Quincy News

Pop-up shop honors Bailey's owner's late mother

Bailey’s Coffee House and Fudge Shop owner Renee Higgins, left, poses with Elise Sutter, owner of Lee Marie, in front of Sutter’s jewelry display inside Bailey’s Friday morning. The two business owners coordinated a pop-up shop on Friday, and all money raised through Lee Marie’s jewelry sales during the event will be donated to the Alzheimer’s Association.| H-W Photo/Matt Dutton
By Herald-Whig
Posted: Sep. 4, 2018 8:20 am Updated: Sep. 4, 2018 8:59 am

QUINCY -- After her mother died in early August, Renee Higgins received a set of rose-shaped earrings from a friend.

Her mother, Rose, had been diagnosed with Alzheimer's disease in 2011, and the earrings, which had been made by Lee Marie owner Elise Sutter, were a touching symbol of the woman.

"They're a way to remember her, how she was before the disease," Higgins said of the gift. "She was such a giving person."

With the 2018 Walk to End Alzheimer's fast approaching, Higgins, the owner of Bailey's Coffee House and Fudge Shop, wanted to use her business to host a fundraiser. Knowing that all of the profits Sutter earns through Lee Marie are given to charity, Higgins reached out to host a pop-up shop.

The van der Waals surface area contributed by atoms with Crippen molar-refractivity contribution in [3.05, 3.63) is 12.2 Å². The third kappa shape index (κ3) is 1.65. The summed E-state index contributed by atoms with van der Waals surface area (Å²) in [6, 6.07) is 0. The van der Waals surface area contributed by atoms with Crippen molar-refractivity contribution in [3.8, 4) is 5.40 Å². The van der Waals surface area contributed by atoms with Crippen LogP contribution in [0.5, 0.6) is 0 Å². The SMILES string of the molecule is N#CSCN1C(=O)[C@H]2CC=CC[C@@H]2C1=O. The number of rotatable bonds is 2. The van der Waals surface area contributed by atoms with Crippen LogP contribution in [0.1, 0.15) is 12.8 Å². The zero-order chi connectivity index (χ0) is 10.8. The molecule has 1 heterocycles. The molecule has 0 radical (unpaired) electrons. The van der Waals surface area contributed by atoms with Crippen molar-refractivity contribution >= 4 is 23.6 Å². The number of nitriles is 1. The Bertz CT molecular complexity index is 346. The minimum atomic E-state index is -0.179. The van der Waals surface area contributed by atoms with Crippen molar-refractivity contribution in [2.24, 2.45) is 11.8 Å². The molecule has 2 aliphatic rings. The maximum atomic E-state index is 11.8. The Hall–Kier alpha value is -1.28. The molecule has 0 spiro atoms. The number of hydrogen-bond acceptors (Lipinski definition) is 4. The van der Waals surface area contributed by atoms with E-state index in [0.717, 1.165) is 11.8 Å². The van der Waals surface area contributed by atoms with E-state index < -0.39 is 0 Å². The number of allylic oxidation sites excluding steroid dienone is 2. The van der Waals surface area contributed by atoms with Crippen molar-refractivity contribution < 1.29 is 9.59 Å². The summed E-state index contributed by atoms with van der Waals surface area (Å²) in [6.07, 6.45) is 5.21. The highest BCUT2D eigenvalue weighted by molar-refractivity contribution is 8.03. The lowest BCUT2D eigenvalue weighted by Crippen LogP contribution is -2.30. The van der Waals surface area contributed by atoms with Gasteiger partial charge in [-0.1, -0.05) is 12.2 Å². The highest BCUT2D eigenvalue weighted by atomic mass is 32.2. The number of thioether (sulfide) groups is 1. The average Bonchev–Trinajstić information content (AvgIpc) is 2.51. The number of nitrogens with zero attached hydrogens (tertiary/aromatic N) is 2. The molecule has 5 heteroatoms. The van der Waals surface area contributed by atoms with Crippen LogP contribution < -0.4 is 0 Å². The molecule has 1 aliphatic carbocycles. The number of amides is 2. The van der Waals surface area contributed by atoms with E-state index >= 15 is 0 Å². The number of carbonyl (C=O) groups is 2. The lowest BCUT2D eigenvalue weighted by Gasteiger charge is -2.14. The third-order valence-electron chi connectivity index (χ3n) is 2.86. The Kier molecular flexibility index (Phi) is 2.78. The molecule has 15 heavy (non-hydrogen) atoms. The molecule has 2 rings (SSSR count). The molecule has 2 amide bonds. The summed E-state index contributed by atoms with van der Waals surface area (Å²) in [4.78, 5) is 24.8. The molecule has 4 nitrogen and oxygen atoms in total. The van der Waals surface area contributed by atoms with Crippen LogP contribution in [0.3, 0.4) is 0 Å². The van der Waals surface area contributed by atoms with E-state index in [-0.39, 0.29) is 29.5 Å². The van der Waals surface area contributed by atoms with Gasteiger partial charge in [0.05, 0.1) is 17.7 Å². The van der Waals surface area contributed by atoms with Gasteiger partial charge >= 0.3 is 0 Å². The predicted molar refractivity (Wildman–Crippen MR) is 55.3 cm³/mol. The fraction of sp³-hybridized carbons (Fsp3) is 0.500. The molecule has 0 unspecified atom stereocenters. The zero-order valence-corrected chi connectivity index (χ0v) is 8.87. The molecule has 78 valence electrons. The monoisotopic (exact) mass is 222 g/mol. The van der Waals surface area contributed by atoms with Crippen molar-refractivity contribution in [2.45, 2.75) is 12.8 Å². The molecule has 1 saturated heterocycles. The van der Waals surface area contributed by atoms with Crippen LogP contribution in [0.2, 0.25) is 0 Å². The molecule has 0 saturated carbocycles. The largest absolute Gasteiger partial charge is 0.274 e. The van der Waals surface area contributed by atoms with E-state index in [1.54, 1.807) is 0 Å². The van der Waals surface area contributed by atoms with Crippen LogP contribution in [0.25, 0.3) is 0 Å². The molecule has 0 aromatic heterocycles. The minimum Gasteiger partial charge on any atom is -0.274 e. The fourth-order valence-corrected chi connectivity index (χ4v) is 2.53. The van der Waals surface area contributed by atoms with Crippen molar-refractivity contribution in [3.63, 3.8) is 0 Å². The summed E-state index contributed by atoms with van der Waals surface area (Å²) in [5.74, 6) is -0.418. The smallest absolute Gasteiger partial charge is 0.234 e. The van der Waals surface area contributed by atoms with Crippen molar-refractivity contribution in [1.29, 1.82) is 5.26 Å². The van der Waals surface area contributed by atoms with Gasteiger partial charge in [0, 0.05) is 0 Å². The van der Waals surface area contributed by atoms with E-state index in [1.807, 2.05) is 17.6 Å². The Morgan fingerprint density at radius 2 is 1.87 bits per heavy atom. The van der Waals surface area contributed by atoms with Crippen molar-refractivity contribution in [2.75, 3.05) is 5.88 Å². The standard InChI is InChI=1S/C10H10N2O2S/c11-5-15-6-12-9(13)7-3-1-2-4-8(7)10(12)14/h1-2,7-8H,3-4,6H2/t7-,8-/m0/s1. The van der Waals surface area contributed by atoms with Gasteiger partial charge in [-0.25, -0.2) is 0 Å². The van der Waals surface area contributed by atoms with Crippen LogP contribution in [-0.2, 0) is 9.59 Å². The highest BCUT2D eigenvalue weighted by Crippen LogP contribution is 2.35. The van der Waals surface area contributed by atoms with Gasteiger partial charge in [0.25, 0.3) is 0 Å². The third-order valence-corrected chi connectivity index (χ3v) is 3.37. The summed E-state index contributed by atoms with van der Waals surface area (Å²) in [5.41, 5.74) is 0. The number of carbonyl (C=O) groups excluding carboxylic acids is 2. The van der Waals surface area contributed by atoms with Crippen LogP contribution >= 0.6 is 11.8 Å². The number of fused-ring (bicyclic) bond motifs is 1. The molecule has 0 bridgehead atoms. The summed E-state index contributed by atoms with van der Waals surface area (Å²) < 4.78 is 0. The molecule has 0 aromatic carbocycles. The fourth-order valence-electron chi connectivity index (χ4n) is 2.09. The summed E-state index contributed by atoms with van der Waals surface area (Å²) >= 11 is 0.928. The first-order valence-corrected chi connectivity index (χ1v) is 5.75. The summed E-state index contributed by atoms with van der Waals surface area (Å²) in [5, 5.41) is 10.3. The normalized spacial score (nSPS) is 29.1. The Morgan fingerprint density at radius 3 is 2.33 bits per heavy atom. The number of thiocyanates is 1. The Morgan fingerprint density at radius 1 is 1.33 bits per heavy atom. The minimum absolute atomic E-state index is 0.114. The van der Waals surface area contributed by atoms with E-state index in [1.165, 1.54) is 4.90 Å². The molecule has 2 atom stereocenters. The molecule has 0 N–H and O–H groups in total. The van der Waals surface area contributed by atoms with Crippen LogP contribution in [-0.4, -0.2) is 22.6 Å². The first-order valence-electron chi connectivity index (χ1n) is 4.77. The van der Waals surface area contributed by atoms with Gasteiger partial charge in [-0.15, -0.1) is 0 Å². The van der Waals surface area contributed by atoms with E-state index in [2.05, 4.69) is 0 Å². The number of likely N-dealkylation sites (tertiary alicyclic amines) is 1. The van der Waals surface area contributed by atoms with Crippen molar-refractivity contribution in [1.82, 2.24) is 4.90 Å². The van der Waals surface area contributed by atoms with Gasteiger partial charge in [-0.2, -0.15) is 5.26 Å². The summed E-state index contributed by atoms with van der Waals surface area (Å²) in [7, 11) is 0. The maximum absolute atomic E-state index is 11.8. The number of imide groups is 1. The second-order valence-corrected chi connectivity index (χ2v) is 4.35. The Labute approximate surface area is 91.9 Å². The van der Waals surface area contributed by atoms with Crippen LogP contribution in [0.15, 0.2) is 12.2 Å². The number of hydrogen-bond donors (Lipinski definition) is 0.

Sutter set up in Bailey's Friday morning to sell her jewelry. All of the profits from the two-hour event will be donated to the Alzheimer's Association at the Walk to End Alzheimer's on Sept. 15. Higgins will continue collecting donations at Bailey's until the walk.

"The Alzheimer's Association is really close to my heart, and even if it's just a couple hundred bucks, we're raising awareness of it," Higgins said. "Alzheimer's is a tough one because you lose the person twice."

Bailey's sold rose mocha lattes during the pop-up, and Lee Marie, with a display set up in one corner of Bailey's, sold rose earrings at a discount. Lee Marie also had purple earrings on display, symbolic of the Alzheimer's Associations connection to the color.

"This is very special," Sutter said. "I know how much this means to her."

Sutter said she hopes to do more pop-up shops in partnership with other local businesses. Without a store, pop-ups offer a chance for Sutter to present her physical product to her customers and simultaneously raise money for a charitable cause.

"We want to do more events like this in the future," she said. "I think what people love about Lee Marie is that it's all about giving back."

For Higgins, the day was a way of remaining connected to her mother.

"One of the reasons I took this over is because I have so many good memories of making fudge with her," she said. "All these people here today, supporting this, is just overwhelming."

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